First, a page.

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A question regarding limits

Hello all! I have been trying the following question for quite some time and haven't been able to reach the answer. I hope you math geniuses could shed some light on this and help me to get through this. :)

Let \( x_k=k \) for \(k \leq 31\) and \(x_{k+1}=\frac{x_1+x_2+.........+x_k}{k} \) for \(k \geq 31 \). Also let \(y_k=x_k \) for \(k \leq 31 \) and \(y_{k+1}=\frac{y_k+y_{k-1}.......y_{k-30}}{31}\) for \(k \geq 31 \). Now if \(z_k=y_k-x_k \) for all \(k \in N \). Find \( \lim_{n \rightarrow \infty} z_n \).

I was only able to figure out \( x_{k+1}=x_{k+2}=x_{k+3}.....=16\) for \( k \geq 31\). The trouble is finding \( \lim_{n \rightarrow \infty} y_n \). I have no idea about how would I go on evaluating this.

Any help is appreciated. Thanks!

Note by Pranav Arora
4 years, 1 month ago

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represent the limit of the sequence based on 31 consecutive terms by f(y1,y2...y31), and observe that every change in any of the initial yi affects the limit linearly (this needs to be shown!)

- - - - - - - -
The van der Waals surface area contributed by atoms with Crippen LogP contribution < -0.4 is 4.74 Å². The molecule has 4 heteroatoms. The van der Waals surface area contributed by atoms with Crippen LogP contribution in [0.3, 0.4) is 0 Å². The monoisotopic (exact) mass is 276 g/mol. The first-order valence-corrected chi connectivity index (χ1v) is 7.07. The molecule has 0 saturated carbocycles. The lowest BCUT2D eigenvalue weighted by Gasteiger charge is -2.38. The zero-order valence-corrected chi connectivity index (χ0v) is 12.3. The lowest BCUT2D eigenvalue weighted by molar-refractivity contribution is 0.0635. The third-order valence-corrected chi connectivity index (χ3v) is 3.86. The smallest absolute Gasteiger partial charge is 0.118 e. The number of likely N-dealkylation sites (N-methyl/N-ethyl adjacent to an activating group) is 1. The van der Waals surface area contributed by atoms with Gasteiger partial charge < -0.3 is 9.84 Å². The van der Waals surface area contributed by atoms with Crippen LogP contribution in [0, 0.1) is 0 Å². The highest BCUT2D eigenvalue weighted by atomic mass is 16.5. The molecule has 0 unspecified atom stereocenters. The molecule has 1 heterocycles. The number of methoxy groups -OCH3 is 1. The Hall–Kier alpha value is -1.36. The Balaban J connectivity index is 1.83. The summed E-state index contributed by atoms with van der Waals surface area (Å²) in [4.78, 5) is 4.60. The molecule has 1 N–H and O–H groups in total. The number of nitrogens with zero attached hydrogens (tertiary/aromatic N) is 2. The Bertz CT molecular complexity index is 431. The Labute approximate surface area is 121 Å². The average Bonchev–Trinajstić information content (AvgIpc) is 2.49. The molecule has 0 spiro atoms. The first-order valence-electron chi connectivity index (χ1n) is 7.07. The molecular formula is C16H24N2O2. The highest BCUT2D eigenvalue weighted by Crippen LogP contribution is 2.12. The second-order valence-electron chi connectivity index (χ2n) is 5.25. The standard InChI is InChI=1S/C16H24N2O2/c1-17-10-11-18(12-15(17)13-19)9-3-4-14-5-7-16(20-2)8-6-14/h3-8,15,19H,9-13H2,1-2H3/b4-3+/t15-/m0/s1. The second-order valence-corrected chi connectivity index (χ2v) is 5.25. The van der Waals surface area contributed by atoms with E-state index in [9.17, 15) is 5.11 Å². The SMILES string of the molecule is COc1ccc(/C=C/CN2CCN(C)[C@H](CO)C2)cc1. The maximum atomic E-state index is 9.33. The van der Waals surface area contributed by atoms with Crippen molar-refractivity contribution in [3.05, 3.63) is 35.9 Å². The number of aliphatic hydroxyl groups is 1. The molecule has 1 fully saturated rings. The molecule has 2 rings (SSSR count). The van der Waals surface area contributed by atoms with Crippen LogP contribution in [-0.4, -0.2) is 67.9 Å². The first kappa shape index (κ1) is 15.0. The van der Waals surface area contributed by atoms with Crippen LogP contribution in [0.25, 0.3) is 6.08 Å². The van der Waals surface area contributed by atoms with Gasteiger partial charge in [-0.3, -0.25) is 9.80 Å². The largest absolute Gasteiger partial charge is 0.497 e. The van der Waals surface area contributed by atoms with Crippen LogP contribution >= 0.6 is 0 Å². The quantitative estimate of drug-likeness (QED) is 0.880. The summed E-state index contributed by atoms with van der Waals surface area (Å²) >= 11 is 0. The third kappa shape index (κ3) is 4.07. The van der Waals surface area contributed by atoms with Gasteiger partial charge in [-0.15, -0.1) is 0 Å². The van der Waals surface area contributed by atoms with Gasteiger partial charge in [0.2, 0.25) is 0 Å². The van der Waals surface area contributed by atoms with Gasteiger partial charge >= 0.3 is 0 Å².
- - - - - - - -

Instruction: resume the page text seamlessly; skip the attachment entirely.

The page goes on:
In other words, f(y1,y2,y3...,y31) = (m1)(y1) + (m2)(y2) + ... + (m31)(y31) for some constants mi. Furthermore, observe that sum(mi) = 1, since decreasing all of them by x uniformly obviously reduces f by x.

Also observe that f(y2,y3,y4...,y32) = f(y1,y2,...y_31), that is,

(Note: mi is always the same regardless of the values of yi. Thus, its worth it to substitute more simple values - try f(1,0,0,0,0,0,0,....,0), f(0,1,0,0,0,0...) and so on.)